Not all Buckeyes are associated with Ohio State. Here in Ohio, the migrant butterfly we see is the Common Buckeye, Junonia coenia. The males are pugnacious defenders of their territories and fairly easy to find in mid to late summer throughout Ohio. They rely heavily on host plants from the snapdragon family. (see inset photo)
The large photo of a Buckeye was recently taken at Merritt Island National Wildlife Refuge on Cape Canaveral Florida. Merritt Island was a salt water marsh, with an interesting history in its own right, and the vegetation is heavy with Mangroves.
The Mangrove Buckeye, Junonia evarete is found mostly in Florida and Texas along the coastal marshes. Unlike the Common Buckeye its host plant is Black Mangrove, Avicennia germinans.The differences were not apparent to me, until reading in Jaret Daniels literature about the Mangrove Buckeye. The subtle clues, besides its host plant, which make this Buckeye a stand out are found in the large "eye spots". If you number them 1 and 2 on the fore-wing and 3 and 4 on the hind-wing, look at the size of number 3 spot. It is smaller on the Mangrove Buckeye, making all the spots look closer in size. Also, the field around spot 2 has no black circle, only orange field.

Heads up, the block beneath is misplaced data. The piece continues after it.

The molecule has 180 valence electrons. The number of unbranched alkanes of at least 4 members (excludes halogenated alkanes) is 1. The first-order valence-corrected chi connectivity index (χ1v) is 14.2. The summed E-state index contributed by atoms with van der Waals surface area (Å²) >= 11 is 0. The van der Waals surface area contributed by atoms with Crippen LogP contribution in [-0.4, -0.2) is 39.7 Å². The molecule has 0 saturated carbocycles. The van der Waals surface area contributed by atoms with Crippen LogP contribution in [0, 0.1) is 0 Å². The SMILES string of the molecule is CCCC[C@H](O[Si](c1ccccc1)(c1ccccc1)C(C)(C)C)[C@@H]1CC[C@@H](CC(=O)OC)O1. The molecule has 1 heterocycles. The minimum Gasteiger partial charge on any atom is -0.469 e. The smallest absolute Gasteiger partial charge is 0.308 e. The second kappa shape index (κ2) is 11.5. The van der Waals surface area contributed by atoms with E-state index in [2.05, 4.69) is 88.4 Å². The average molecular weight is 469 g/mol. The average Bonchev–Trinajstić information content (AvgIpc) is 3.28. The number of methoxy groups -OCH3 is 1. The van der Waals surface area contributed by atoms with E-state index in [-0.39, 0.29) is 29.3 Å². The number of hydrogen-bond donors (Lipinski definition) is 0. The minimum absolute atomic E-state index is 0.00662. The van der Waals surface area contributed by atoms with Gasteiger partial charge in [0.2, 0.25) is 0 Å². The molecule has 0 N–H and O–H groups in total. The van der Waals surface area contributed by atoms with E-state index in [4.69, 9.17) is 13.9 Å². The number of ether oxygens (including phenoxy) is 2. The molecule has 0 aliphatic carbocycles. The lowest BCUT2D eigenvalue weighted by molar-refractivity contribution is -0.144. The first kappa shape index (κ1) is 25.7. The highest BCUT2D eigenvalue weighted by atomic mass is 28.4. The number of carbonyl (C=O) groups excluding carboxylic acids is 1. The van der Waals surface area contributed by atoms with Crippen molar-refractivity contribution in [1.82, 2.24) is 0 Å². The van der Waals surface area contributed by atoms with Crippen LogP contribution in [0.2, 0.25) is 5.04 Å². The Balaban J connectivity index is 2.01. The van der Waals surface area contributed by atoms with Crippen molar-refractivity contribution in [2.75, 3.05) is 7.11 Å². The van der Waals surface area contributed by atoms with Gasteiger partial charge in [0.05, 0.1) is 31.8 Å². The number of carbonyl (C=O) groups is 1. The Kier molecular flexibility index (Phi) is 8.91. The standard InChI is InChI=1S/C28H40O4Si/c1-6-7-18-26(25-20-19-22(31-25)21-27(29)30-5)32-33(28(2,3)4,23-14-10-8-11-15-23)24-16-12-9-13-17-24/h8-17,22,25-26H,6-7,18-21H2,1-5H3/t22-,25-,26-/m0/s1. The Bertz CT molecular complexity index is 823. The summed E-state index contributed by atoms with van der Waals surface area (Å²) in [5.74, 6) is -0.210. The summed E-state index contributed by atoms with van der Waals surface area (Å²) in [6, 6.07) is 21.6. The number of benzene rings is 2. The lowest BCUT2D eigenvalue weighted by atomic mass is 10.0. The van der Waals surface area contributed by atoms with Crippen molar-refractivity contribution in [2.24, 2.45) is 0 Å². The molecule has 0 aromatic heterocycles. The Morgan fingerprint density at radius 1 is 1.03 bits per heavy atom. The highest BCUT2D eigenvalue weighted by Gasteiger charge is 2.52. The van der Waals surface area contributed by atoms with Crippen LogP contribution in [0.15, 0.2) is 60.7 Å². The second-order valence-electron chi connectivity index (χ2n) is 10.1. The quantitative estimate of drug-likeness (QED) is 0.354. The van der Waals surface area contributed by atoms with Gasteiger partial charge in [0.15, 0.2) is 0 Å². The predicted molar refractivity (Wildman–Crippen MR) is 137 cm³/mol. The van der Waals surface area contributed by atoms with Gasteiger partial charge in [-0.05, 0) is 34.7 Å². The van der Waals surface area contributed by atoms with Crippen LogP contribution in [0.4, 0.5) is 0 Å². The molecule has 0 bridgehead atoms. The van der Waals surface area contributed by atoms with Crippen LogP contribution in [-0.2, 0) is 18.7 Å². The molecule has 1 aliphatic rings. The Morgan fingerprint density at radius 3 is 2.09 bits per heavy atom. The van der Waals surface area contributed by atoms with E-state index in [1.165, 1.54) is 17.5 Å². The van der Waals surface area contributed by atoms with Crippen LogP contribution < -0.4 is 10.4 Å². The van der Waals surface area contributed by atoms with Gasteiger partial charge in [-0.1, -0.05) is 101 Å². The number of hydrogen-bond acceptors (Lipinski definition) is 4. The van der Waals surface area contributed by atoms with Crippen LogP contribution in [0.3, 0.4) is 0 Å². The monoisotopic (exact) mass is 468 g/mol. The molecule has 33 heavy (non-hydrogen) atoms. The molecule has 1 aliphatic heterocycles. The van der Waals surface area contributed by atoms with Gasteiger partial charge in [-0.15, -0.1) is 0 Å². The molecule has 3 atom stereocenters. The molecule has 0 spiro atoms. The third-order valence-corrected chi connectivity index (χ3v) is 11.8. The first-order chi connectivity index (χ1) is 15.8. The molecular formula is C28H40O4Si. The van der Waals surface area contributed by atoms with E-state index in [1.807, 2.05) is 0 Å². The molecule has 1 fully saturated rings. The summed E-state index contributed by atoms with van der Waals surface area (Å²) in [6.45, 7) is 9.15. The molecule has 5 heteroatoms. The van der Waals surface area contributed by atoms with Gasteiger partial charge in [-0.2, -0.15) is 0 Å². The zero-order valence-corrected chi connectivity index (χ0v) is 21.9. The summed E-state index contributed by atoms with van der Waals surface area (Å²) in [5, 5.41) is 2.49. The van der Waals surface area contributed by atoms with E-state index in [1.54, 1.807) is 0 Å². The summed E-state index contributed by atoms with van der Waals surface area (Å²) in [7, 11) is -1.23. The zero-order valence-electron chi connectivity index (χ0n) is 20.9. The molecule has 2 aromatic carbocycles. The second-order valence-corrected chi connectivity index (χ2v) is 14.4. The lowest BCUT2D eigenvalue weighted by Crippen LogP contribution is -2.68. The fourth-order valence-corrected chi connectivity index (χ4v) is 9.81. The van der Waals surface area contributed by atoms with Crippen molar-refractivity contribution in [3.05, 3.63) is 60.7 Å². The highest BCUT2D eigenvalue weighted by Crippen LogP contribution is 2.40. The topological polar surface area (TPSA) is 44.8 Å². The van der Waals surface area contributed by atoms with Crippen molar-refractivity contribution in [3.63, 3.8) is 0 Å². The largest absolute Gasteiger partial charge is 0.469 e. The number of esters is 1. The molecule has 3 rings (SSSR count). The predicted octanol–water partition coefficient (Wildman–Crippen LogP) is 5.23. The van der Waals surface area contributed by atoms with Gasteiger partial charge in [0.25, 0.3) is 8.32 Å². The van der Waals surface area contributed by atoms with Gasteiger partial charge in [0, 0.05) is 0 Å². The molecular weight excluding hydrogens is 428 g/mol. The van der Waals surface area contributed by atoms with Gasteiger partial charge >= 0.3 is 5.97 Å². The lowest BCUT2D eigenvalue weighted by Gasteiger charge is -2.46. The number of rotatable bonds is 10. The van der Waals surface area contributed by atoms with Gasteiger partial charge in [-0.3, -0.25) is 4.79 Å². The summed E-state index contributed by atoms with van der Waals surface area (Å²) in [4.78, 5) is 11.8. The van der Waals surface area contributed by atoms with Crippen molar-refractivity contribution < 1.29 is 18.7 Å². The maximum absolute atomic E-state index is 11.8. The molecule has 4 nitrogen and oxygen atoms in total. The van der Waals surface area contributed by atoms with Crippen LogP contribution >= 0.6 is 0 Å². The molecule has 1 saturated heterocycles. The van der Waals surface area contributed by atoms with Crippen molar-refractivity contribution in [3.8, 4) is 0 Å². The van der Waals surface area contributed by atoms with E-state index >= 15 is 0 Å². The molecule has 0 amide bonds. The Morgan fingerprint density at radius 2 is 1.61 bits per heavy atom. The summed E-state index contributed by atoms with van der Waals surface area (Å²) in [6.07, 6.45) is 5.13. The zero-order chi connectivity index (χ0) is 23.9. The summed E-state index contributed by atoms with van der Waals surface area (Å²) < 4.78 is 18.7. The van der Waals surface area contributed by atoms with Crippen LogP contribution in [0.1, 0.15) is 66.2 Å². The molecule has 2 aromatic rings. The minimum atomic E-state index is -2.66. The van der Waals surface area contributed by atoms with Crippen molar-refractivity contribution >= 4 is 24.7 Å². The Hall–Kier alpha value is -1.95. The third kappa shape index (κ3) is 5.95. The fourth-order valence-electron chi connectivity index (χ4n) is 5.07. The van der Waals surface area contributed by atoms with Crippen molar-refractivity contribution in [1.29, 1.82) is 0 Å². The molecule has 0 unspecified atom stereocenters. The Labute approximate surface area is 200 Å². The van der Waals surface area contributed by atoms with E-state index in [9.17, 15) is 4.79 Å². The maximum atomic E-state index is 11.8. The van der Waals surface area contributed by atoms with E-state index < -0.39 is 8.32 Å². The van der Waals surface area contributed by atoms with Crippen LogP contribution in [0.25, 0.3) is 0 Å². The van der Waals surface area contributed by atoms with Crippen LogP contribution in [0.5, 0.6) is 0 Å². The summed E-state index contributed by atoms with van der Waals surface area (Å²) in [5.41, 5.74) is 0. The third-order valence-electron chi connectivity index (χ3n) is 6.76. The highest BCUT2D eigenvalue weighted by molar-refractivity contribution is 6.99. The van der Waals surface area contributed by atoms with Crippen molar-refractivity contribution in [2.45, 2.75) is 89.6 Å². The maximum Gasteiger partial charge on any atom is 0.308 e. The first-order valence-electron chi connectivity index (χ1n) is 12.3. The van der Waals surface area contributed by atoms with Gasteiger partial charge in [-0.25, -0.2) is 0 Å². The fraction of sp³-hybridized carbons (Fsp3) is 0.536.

Would it make a difference in our life if this butterfly no longer existed, who but the pros would even know? As Aldo Leopold said "every cog and every wheel." These niches of wildlife which we may not even perceive are the markers for the delicate balance of nature, and I feel richer for knowing another species.